I can't pinpoint any specific emotional distress that sets me off. I just started a written journal yesterday where I am recording my moods, thoughts and satiety levels to see if I can stop the pattern. It does seem to be a hormonal effect, but I don't get TOM, so it is little tricky to predict. I have become a little better about not beating myself up, but the binging most certainly undoes any progress that I manage to make. Not to mention the horrible effects it has on my health.

Jentastic 01-13-2013 07:26 AM

The first time (after losing about 40 lbs) I forced myself off the wagon because I was dating my husband and I didn't want to be too complicated lolol Looking back at forcing myself to consume regular soda's and french fries, I was such a dingbat. But it is what it is. Now we're married and he knows I'm a pain in the rear so I don't ever have to worry about that again

After I had the kids I hit my highest weight. I lost 80 lbs! Carb creep reared it's ugly head and I was pretty burned out. So I turned myself into a guinea pig and tried all kinds of diets. Ultimately nothing worked like LC/Paleo and I ended up confusing myself.

I'm really struggling now because I'm super stressed and the tiniest things seem like mountains to climb so cooking every single meal is heaps of work. I haven't been able to commit for more than 2 weeks in the past year. It's super frustrating.

enna1477 01-13-2013 08:55 AM

Oh my gosh - threads like these strike terror into in my heart! I lost 100 pounds in 2010 and whittled away another 10 pounds in 2012. I've had a lifelong struggle with weight and now at 50 years of age I weigh what I probably weighed in 5th grade.

I really feel committed to LC - my house is stocked with low carb staples, I've learned to cook a wide variety of meals, I don't have the kind of social life that puts me in the line of fire in making difficult choices in what I put in my mouth. It would seem that I'm set up for continued success....

BUT I can't shake the nagging statistic that 95% of people regain their weight. That many of our friends here cruised along with great success and then suddenly fell off the edge. I was so looking forward to getting to a point in my life where I wasn't so fully consumed with my weight. I used to be anxious about being so heavy. Now I'm anxious about maintaining my loss. I'd love to relax and focus on something other than how I'm fitting into my pants but I suspect that fear and anxiety maybe the very things that keep me off that slippery slope. It's exhausting though....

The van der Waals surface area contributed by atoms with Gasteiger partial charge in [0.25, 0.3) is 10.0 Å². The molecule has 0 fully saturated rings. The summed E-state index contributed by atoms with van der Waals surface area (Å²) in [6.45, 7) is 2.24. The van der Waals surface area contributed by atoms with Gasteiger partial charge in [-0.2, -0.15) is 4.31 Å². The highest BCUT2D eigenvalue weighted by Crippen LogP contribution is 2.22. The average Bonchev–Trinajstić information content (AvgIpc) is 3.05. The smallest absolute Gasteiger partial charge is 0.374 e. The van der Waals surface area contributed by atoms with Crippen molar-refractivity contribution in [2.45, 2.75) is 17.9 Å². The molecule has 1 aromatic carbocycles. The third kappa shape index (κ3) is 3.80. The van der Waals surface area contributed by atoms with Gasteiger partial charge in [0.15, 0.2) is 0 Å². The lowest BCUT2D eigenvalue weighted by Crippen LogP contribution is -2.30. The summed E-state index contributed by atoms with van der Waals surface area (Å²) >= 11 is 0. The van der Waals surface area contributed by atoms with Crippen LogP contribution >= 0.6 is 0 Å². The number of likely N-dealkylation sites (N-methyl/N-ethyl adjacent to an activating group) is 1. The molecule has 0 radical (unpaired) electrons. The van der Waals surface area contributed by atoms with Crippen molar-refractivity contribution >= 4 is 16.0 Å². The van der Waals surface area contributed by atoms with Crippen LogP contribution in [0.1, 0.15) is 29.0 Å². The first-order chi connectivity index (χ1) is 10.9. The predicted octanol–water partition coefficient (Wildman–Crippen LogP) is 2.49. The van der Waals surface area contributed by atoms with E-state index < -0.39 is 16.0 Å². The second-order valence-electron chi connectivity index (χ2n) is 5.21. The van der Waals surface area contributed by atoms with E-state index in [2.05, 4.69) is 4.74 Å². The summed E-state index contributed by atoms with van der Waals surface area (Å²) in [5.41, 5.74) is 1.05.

snowdancer79 01-13-2013 08:55 AM

Personally, I just got complacent about what I was eating after I got to goal, and over the coarse of about 4 years, gained back about 25 lbs. That and we've had a lot of stress the past few years, and I'm a comfort eater. Then I got pregnant with my 3rd child and I gained a lot of weight that I didn't lose after he was born. I'm back to pre-preggo weight now, an hope to get to goal again and never look back.

Melle's_Sweetheart 01-13-2013 10:01 AM

For me, it was always a slippery slope:

First, I'd begin questioning the "health" of the WOE, even though I knew that all the rhetoric behind low fat dieting was bunk.

Then, I'd begin cheating because "a piece of HIGH FIBRE bread is GOOD for me"....

and finally, I'd have HUGE binges because all that high fibre bread was causing insulin spikes and mad cravings....

Someone else said it best--people love sugar. I ADORE sweet things. I'm a (hopefully) reformed one dozen per day cupcake addict.

Learn from my mistakes--don't cheat.

tandt 01-13-2013 10:56 AM

When I am on point, I love planning my meals, writing down what I eat, tracking my weight loss, etc.

But - at some point it just becomes exhausting to always have to 'think about' what I can eat. Even thought I know it is a mind set, and never really about the food, don't matter. I really have to fight with myself to stay/get back on track.

Fortunately, if you can ride it out, the good mind set does come back.

Avellaneda 01-13-2013 11:10 AM

Good question: I think the LC lifestyle can, if not properly approached, turn into a catch-22. Since starting, I find myself thinking/borderline obsessing about food more than ever before. Don't get me wrong, I think it is a very good thing to pay attention to how certain foods impact the blood sugar instead of mindlessly popping candy or chocolate for quick energy, but I've never constantly thought about food in as much detail as much as I did on my first month of induction.

I don't know if I'm making sense, but I began to realize that LC required a whole new way of thinking about food.

clackley 01-13-2013 11:17 AM

I never 'quit' but I allowed stress to over-rule me and it started with one intentional off plan meal. I then went on to years of 'off plan' all the while trying desperately to get back on plan. I have been on plan for 3+yrs. this go around and am determined to never allow that to happen again. I now know my parameters and don't mess with them.